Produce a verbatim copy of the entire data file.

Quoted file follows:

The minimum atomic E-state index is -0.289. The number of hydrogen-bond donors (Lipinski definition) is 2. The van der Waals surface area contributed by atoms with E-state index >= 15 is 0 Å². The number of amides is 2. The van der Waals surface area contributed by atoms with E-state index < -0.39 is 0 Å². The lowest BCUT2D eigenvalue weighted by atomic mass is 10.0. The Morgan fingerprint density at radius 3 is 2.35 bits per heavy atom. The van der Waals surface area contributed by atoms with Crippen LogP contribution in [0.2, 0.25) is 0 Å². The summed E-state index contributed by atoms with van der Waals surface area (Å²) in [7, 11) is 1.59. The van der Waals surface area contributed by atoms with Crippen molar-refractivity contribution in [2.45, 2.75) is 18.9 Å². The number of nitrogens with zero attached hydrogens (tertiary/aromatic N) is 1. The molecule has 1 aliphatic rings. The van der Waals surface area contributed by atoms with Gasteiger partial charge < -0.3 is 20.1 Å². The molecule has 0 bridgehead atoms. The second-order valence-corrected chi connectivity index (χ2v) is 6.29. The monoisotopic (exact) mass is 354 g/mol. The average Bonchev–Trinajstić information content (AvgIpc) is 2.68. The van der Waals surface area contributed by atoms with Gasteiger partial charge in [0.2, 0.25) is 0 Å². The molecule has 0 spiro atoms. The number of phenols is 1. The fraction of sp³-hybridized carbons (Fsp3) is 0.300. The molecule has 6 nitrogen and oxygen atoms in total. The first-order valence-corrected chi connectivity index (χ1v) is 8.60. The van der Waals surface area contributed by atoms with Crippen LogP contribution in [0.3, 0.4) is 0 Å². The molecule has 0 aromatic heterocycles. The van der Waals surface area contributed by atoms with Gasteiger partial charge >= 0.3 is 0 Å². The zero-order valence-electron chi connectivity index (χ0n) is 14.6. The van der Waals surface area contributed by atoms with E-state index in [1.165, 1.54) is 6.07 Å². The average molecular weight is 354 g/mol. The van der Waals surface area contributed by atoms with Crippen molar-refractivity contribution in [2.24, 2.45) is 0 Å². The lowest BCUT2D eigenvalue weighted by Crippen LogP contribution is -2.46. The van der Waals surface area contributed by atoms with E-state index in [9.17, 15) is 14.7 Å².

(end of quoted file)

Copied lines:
The minimum atomic E-state index is -0.289. The number of hydrogen-bond donors (Lipinski definition) is 2. The van der Waals surface area contributed by atoms with E-state index >= 15 is 0 Å². The number of amides is 2. The van der Waals surface area contributed by atoms with E-state index < -0.39 is 0 Å². The lowest BCUT2D eigenvalue weighted by atomic mass is 10.0. The Morgan fingerprint density at radius 3 is 2.35 bits per heavy atom. The van der Waals surface area contributed by atoms with Crippen LogP contribution in [0.2, 0.25) is 0 Å². The summed E-state index contributed by atoms with van der Waals surface area (Å²) in [7, 11) is 1.59. The van der Waals surface area contributed by atoms with Crippen molar-refractivity contribution in [2.45, 2.75) is 18.9 Å². The number of nitrogens with zero attached hydrogens (tertiary/aromatic N) is 1. The molecule has 1 aliphatic rings. The van der Waals surface area contributed by atoms with Gasteiger partial charge < -0.3 is 20.1 Å². The molecule has 0 bridgehead atoms. The second-order valence-corrected chi connectivity index (χ2v) is 6.29. The monoisotopic (exact) mass is 354 g/mol. The average Bonchev–Trinajstić information content (AvgIpc) is 2.68. The van der Waals surface area contributed by atoms with Gasteiger partial charge in [0.2, 0.25) is 0 Å². The molecule has 0 spiro atoms. The number of phenols is 1. The fraction of sp³-hybridized carbons (Fsp3) is 0.300. The molecule has 6 nitrogen and oxygen atoms in total. The first-order valence-corrected chi connectivity index (χ1v) is 8.60. The van der Waals surface area contributed by atoms with Crippen LogP contribution in [0.3, 0.4) is 0 Å². The molecule has 0 aromatic heterocycles. The van der Waals surface area contributed by atoms with Gasteiger partial charge >= 0.3 is 0 Å². The zero-order valence-electron chi connectivity index (χ0n) is 14.6. The van der Waals surface area contributed by atoms with E-state index in [1.165, 1.54) is 6.07 Å². The average molecular weight is 354 g/mol. The van der Waals surface area contributed by atoms with Crippen molar-refractivity contribution in [2.24, 2.45) is 0 Å². The lowest BCUT2D eigenvalue weighted by Crippen LogP contribution is -2.46. The van der Waals surface area contributed by atoms with E-state index in [9.17, 15) is 14.7 Å².